"Gentlemen, we shall be stacking up some of that flat tender in the Pit of Despair very soon," Hoover said, beaming.
Chunkin' Charlie was up first on 15. He hit a very good drive and gave it the big Walter Hagen pose.
Charlie: "Boys, if you like golf, you gotta like that shot."
Me: "Right. Until you find it in an old Hunt's can."
Two Down: "You'll probably have to play it out backward."
Charlie: "Five says I make par."
Me and Two Down: "Bank."
Now it was Two Down's turn. He hit his patented screaming low hook that would've sailed under a '63 Valiant and not touched earth or oil pan.
Now it was Hoover's turn. He was just about ready to take the club back when Two Down said a very hideous thing.
"What?" Hoover said.
"You probably know more about the golf swing than anybody here, right?"
He still wouldn't look up.
"Well," said Two Down, "don't you think it's funny that you never see your shadow during your swing?"
"Kindly go fuck yourself," replied Hoover, not moving an inch, head still, knees bent, eyes peeled on his Titleist 8.
"Well," continued Two Down. "I mean, in golf, everybody is supposed to stay perfectly still and nobody's supposed to breathe so you have absolutely no distractions. But then right in front of you, your own shadow is going through all kinds of contortions, going this way and that, all the time, and yet nobody ever notices it during the swing."
"Do you mind?" said Hoover.
"Actually," said Two Down, "I guess if you did notice your shadow, it would help your swing. I mean, you could see whether your club face was a little open at the top or whether your elbow was flying or all kinds of stuff."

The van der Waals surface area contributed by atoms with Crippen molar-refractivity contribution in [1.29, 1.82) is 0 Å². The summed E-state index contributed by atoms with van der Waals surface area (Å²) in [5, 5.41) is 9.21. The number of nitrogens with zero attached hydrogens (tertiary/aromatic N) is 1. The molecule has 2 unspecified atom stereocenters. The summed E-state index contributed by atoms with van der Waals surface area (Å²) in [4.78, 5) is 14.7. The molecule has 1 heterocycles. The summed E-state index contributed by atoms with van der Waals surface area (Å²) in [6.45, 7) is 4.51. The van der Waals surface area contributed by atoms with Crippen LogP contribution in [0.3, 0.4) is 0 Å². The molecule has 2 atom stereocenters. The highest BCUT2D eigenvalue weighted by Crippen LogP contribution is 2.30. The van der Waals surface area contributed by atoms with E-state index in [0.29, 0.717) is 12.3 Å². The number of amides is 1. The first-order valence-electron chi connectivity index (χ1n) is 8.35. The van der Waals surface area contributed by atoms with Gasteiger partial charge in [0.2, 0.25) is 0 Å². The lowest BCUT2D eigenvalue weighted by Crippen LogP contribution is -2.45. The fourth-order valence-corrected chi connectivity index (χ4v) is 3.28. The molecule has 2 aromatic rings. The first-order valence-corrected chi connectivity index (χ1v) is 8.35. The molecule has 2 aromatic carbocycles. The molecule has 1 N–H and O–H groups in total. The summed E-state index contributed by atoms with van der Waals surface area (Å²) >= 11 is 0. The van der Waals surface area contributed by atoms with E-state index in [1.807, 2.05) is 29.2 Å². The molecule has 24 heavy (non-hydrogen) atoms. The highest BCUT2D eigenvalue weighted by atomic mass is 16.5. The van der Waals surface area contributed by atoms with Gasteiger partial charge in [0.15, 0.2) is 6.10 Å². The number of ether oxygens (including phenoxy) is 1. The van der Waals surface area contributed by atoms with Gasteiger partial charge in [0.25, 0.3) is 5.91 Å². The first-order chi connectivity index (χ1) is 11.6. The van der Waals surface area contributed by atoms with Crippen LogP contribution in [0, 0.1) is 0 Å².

"Double fornicate yourself," answered Hoover.
But this last was said with a clink of doubt in his voice, as though maybe Two Down's words had seeped into his cranium and were bouncing around with the Pythagorean theorem and double quark Pi and everything else he had in there. Here, a scientist who had devoted most of his life to the understanding of golf and all its tangents had never thought about the proper use and purpose of the shadow during the swing.
You could see his mind working. Why is it that nobody notices their shadow? Had he ever even seen his shadow during the swing? He let his eyes steal away from the Titleist 8 to look. There it was. Plain as day. Why hadn't his shadow ever bothered him before?
In a fair and just world, Hoover would've stepped away from the ball and somebody would've told a joke or mentioned the weather or reported the news that Thud recently broke his record for the longest urination in Ponky history last week when he peed so long his foursome had to let two groups through. But nobody did.
Hoover stayed frozen over the ball, had to be forty-five seconds--and everybody stayed quiet.
At last, he started to take a swing, his shadow square in front of him. It looked like an innocent little swing at first and then about two feet back he lurched a little. Then, at the top, he gave it an industrial-strength downward lurch, so that now he resembled more a Navy signalman landing a MIG on an aircraft carrier than a golfer.
The ball, confused, went about 8 feet up and 6 feet sideways, bounced off a sick-looking pine tree nobody had hit in the history of Ponky and drowned itself in shame in the pond in front of the tee box.
I still believe that if Charlie and me hadn't been there, Two Down would have been the first man in Massachusetts golf history strangled by a resonant-resistant, Loomis-blend Meaty Martha.
Hoover stayed silent. We stayed silent. Hoover reloaded and set up again, but there was a fabric of dread draped over the moment. This was not like somebody jangling keys or pumping cart brakes. This was a shadow and it would be back again tomorrow and the day after that. Worse, it was his shadow, a sinister prank pulled on him by his own scrawny body. Naturally, Hoover saw it again and pile-drived another Titleist 8 into the pond.